Corporate executives face different interview challenges than those lower down on the company hierarchy. While C-suite executives are often recruited and in-demand, this does not mean that candidates looking for work at the most senior level can assume that their interview skills won't make or break their career opportunities. No matter how far up the corporate ladder a candidate has advanced, an interview remains a make-or-break moment when new professional opportunities are being pursued.
When you are interviewing for any C-level position, whether that's chief operating officer, chief executive officer, chief financial officer or a related job, this interview advice can help you to impress the company that is considering hiring you to fill one of their most important positions. Some of these tips may seem like reminders, but pay special attention to tip #4. This is huge!
Understand the job specifications:
Companies have a very clear idea of the characteristics and skills they are looking for when hiring someone at the executive level. It is important to have a detailed understanding of what responsibilities are most critical for the organization, what leadership qualities the company values, and what the hiring organization's most important objectives are in hiring a new C-suite exec.
Consider the goals of the interview:
You'll be much more prepared if you understand both what the company is looking for in the interview and what you hope to get out of it. Initial interviews are much different than final interviews after you have moved through the hiring process. You want to consider, from the company's perspective, what the most essential information is to get across so the hiring organization will feel confident they've learned about you as a candidate. You are also interviewing the company to see if the job is a good one, so you'll want to consider in advance what types of information you need to glean from the interview to better determine if the organization is one you wish to work at.
Learn the ins-and-outs of the organization and the position:
You should know exactly what the company does, what it revenue is, what its principal lines of business are, and what types of technology the company employs. A lot of information about corporations is public record, so you can learn financial information about most organizations that you are interviewing with. You also want to find out about who held the position that you are interviewing for and what the outcome of their term-of-service was. It's very helpful if you can find out why the previous executive left, as this can give you insight into both what the company is looking for when hiring as well as whether the organization is actually one that will provide you with a positive working environment.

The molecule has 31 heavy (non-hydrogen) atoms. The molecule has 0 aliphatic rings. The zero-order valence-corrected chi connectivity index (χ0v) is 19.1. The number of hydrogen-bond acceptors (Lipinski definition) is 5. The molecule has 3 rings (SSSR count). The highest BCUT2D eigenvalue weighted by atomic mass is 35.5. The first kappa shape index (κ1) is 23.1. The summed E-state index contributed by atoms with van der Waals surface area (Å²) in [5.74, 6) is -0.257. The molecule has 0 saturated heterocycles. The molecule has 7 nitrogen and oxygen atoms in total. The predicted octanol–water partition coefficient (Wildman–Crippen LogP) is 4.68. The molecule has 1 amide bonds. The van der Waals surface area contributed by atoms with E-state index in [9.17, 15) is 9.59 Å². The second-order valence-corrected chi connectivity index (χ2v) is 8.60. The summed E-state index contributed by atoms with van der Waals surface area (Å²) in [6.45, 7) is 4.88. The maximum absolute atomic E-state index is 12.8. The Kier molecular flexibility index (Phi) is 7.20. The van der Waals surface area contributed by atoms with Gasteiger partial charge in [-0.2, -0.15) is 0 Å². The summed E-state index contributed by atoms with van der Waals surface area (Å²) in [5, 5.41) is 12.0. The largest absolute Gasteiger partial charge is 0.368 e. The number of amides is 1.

Tap into your network:
You want to ensure you have as much information as possible about what it would be like to work for the company, both so you can determine if you would be a good fit for the organization and so you can demonstrate in your interview how you would be an asset to the corporate culture. Reach out to colleagues, friends, and industry-leaders to learn more about what working for the organization would be like. Try to determine the company's core competencies; it's challenges; its brand identity as an employer and service or product provider; and how the executives both work together and work with board members.
Prep for common interview questions:
Executives are asked different questions than rank-and-file employees, but there are common trends among the questions that are generally asked. You can expect to be asked, for example, to explain past career successes and to explain why you want to be a part of the organization. Think through answers in advance for the high-level interview questions that you are likely to be asked so you can prepare well-crafted, detailed answers that are rich in specifics and quantifiable details.
Practice positive body language:
Non-verbal communication can matter in an interview. You want to come across as poised and confident, especially since executives are often the public face of the company. Practice the types of body language that convey self-assurance and interest in the position. This includes looking the interviewer in the eye; giving the interviewer a firm handshake; sitting upright and leaning forward to show interest during the interview; and speaking slowly and confidently.